Burning fossil fuels is causing the planet to heat up, causing weather patterns to change, sea levels to rise and diseases to spread.Temperatures vary from place to place. Still, across the planet there has been a trend of steadily increasing warmth.Global temperatures naturally bounce around from day to day, season to season and year to year. But average temperatures have risen exceptionally fast since the late 1800s. One big reason: Humans have been spewing pollutants into the air that hold in the sun’s warming rays.
One of Antarctica’s largest ice shelves is nearing its breaking point!. Satellite images in 2014 revealed that a crack in Larsen C rapidly extended across the ice shelf. If the crack reaches the ice shelf’s edge, it could snap off a Delaware-sized area of ice, researchers reported roughly 18 months ago. Such a loss would reduce “Larsen C’s” size by about 10 percent. That’s enough to shrink the shelf to its smallest size in recorded history.an Antarctic research group, reported the crack's dramatic growth on January 5. This separating ice is now only about 20 kilometers from “Larsen C’s” edge.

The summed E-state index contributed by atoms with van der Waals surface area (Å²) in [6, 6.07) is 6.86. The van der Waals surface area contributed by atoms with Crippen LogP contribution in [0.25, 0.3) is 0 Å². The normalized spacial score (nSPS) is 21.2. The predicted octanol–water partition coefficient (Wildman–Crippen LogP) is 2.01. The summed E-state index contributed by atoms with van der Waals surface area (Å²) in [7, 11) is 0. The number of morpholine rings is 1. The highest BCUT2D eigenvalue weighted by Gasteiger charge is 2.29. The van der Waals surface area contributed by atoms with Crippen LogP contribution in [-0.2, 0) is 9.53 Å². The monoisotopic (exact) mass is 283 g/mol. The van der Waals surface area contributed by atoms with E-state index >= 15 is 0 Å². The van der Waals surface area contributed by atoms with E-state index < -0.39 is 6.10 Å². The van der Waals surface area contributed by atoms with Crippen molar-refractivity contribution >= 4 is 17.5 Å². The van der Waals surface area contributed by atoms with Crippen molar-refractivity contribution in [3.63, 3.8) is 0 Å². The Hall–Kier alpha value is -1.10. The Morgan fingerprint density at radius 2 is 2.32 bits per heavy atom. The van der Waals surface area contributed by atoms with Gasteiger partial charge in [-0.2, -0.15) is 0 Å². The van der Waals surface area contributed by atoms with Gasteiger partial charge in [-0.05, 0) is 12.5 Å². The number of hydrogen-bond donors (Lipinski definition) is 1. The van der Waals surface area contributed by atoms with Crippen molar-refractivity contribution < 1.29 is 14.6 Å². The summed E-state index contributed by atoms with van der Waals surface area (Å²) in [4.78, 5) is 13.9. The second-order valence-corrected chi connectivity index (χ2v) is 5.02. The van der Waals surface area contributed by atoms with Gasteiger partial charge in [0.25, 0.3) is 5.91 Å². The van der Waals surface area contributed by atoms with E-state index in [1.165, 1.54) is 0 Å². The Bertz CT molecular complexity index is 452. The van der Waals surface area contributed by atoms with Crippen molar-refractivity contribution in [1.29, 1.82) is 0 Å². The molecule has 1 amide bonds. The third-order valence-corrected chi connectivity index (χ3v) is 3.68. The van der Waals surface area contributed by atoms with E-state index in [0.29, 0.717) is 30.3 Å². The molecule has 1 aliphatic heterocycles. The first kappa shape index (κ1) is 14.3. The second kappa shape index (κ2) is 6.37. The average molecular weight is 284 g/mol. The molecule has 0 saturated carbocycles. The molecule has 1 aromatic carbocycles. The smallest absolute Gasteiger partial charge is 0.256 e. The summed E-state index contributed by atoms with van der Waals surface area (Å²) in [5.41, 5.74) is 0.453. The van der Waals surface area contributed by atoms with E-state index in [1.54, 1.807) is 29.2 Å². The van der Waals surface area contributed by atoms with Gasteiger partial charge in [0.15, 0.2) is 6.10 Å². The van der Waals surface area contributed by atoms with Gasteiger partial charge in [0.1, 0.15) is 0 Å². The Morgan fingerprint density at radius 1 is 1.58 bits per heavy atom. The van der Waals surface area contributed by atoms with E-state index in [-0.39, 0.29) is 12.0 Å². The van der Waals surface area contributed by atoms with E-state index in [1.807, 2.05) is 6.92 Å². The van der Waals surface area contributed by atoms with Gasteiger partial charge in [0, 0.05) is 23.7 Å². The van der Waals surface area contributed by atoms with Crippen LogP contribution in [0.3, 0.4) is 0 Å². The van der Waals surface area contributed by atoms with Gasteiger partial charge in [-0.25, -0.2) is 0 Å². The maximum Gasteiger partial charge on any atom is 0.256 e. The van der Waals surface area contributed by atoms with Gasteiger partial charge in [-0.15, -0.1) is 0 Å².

The ocean surrounds Florida on three sides. That water is warm as a bathtub. This seawater heats the atmosphere all around it.Florida simply doesn’t get that cold. It normally doesn’t, anyway. That’s why any snow in Florida is rare. December’s snow made it all the way down to the Mexican border. It created a beautiful view that many people that live there have never seen before. After all, you don’t usually see snow falling in the branches of palm trees. By that time this winter picked up more of the frozen white stuff than had so far hit the traditionally snowy cities of Boston, Chicago, Minneapolis, Detroit and Denver.
Scientists these days are worried about sea level. As Earth warms, the surface of the ocean is creeping upward. This creep is happening partly because saltwater expands a tiny bit as it warms. “Warmer water literally is taller,” says science news for kids. Sea level also is rising because warm temperatures that are making glaciers melt in Antarctica, Greenland and other usually cold places to melt more quickly. Glaciers are rivers of ice, and their melting adds freshwater to the ocean. Antarctica and Greenland are together “losing about 350 cubic kilometers of ice per year — enough meltwater to fill up 80,000 Yankee baseball stadiums,” states science news for kids.